We have written about the UK Gambling Commission and its activities on a number of occasions. The range of activities usually includes introducing restrictive measures aimed at operators, or even decisions regarding a certain operator, or few operators that have breached gambling laws and regulations and have been fined as a result.
Some of the fines that have been handed by the UKGC have been quite extraordinary. Over a year ago, one of the largest UK gambling operators – Ladbrokes Coral have been fined by the UKGC and were required to pay almost £6 million as a result.
A lot of the UKGC initiatives had to do with problem gambling and its control, and there was even a BBC Panorama programme, dedicated to this issue. Then, at the beginning of this year, UKGC announced the ban of credit card gambling.
There are many instances where the UKGC has launched an investigation into an operator and fined them for the way they are handling the situation and treating their customers generally speaking. This time, it is the UKGC that’s under scrutiny for their decision to cut jobs and lay staff off.
The aim is to save £1 million
The goal of the commission is to save an amount of £1 million and the cuts and the lay offs will be an attempt to achieve this. However, there is criticism that the Commission is underfunded and that having fewer employees on board would make their job even more difficult and more challenging.
The Commission has already started asking staff members to voluntarily choose to be made redundant and the next phase – compulsory redundancies.
The concerns regarding the Commission’s effectiveness have been raised and expressed in three reports that have been previously published, one by a public accounts committee, as well as two parliamentary commissions, one in the House of Lords and a committee forms by a group of MPs belonging to all parties.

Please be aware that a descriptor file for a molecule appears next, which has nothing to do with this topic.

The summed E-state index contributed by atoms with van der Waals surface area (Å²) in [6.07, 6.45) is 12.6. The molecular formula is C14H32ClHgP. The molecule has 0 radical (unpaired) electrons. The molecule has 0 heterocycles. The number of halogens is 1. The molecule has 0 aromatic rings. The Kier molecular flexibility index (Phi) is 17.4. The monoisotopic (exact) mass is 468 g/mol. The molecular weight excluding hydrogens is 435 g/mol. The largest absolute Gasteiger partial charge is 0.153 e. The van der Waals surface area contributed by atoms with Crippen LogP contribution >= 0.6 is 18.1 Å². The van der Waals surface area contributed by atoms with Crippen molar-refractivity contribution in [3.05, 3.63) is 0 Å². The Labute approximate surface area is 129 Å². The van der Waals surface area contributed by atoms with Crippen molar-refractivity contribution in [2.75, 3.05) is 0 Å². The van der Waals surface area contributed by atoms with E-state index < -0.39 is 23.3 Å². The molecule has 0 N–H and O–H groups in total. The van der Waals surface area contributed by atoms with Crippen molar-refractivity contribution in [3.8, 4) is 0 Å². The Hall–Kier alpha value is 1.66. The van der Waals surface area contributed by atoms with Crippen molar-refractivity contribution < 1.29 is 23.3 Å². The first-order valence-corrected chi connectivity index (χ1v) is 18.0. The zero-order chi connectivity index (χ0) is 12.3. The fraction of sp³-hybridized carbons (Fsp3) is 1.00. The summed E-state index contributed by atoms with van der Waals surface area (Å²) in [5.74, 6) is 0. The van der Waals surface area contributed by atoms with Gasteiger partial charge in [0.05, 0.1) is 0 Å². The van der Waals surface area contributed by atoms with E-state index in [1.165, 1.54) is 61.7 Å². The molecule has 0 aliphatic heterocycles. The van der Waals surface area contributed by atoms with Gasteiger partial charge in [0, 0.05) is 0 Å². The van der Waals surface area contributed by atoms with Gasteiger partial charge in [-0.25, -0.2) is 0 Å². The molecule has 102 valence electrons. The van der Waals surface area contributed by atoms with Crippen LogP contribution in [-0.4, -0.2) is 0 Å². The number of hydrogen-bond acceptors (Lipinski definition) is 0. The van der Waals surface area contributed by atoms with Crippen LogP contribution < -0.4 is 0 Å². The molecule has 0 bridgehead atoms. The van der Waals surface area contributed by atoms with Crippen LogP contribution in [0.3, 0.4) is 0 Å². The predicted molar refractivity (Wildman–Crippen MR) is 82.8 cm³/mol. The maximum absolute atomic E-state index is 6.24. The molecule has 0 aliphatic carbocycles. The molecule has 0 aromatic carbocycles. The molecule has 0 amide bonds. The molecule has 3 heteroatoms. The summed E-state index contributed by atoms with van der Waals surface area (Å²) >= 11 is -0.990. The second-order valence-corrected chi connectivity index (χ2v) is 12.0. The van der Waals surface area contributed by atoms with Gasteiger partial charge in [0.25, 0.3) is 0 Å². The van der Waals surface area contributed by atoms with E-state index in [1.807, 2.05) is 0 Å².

All of these reports also question the Commission’s ability to function with a budget of mere £19 million and is expected to regulate an industry where the yearly revenue is about £14 billion a year. Representatives of the Commission have themselves acknowledged that the body is underfunded.
Criticism from the inter-party parliamentary committee
The above-mentioned parliamentary committee, i.e. its chairperson – Meg Hillier expressed her opinion on the proposed cuts. She stated that it is up to the Commission to make this decision but expressed her discontent at the way the Commission has been dealing with some of the issues. While there is better understanding of problem gambling and its effects, there is a lot less progress in terms of dealing with the issue and the parliamentary committee doesn’t believe that the current level of progress is sufficient.
There is a consensus in Parliament that the Department for DCMS has to set targets that will be used to measure the efficiency of the UKGC, as well as develop a finance plan that will ensure the Commission’s financial stability.
Representatives of the Commission also went live on behalf of the UKGC stating that the restructuring, as they labelled it, is aimed at making the organisation more agile and more efficient.